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Loss of Critical Enzyme Prevents Infection by Mutant Leishmania Parasite

By LabMedica International staff writers
Posted on 27 Jul 2010
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Image: Colored scanning electron micrograph (SEM) of several Leishmania parasitic protozoans (Photo courtesy of the Eye of Science).
Image: Colored scanning electron micrograph (SEM) of several Leishmania parasitic protozoans (Photo courtesy of the Eye of Science).
A group of enzymes that are key regulators of cell growth, proliferation, and structure in eukaryotes has been cited as potential targets by drug developers seeking a cure for the parasitic disease leishmaniasis.

Leishmaniasis is a parasitic disease with cutaneous, mucocutaneous, and visceral clinical manifestations, depending on the Leishmania spp. and human host. Worldwide, there are some 350 million people at risk of contracting the disease, but current treatment options rely predominantly on outmoded pentavalent antimonials, which have the potential to cause serious systemic toxicity.

Investigators at Washington University School of Medicine (St. Louis, MO, USA) searched genome databases and located the genes that encode three TOR (target of rapamycin) kinases in Leishmania major. In all eukaryotic organisms, these enzymes are linked to the regulation of critical cell events such as growth, proliferation, and structural maintenance.

The investigators attempted to engineer genetically L. major variants lacking the gene for one or more of the three TOR enzymes. They reported in the June 20, 2010, online edition of the journal Proceedings of the [U.S.] National Academy of Sciences (PNAS) that the parasite could not survive removal of the genes for either TOR kinase-1 or TOR kinase-2. On the other hand, removal of TOR kinase-3 (while leaving the other two intact) resulted in a slower growing mutant that maintained normal morphology, rapamycin sensitivity, and differentiation into the animal-infective promastigote stage. Significantly, these mutants were unable to survive or replicate in macrophages in vitro, or to induce pathology or establish infections in mice in vivo. The loss of virulence was associated with a defect in acidocalcisome formation, as this unique organelle was grossly altered in the TOR kinase -3 mutants and it no longer accumulated polyphosphates. The mutants also showed defects in osmoregulation and were sensitive to starvation for glucose but not amino acids.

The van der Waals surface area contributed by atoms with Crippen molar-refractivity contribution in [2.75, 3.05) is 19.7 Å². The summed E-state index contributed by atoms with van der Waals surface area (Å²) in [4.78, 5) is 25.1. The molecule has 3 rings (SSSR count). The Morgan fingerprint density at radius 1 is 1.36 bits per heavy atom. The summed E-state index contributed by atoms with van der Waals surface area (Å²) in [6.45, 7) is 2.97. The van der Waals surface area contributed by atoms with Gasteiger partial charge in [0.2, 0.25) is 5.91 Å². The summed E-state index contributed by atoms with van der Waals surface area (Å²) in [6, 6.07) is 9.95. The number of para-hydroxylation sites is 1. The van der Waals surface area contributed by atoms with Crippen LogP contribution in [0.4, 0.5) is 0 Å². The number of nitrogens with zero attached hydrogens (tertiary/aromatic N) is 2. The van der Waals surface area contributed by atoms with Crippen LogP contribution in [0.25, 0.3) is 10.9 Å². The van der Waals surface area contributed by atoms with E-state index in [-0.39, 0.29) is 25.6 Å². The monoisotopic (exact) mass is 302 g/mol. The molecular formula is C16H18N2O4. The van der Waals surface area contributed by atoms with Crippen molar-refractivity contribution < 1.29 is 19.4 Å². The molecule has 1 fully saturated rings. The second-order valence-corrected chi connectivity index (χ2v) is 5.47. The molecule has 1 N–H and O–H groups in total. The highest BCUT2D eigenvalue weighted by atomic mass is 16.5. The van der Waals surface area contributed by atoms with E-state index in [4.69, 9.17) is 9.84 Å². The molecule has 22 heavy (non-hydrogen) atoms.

Results of this study indicate that acidocalcisomes are essential for infection and may modulate the flow of fluids across the cell membrane or provide a mechanism for coping with stress and glucose depletion.

"If we can hit any of these proteins with a drug that will inhibit them, we should be able to strike a significant blow against Leishmania,” said senior author Dr. Stephen Beverley, professor of molecular microbiology at Washington University School of Medicine. "Given the numerous inhibitors already available, I think there is a pretty good chance that we will be able to identify a compound that specifically inhibits one of Leishmania's TOR kinases.”

Related Links:
Washington University School of Medicine

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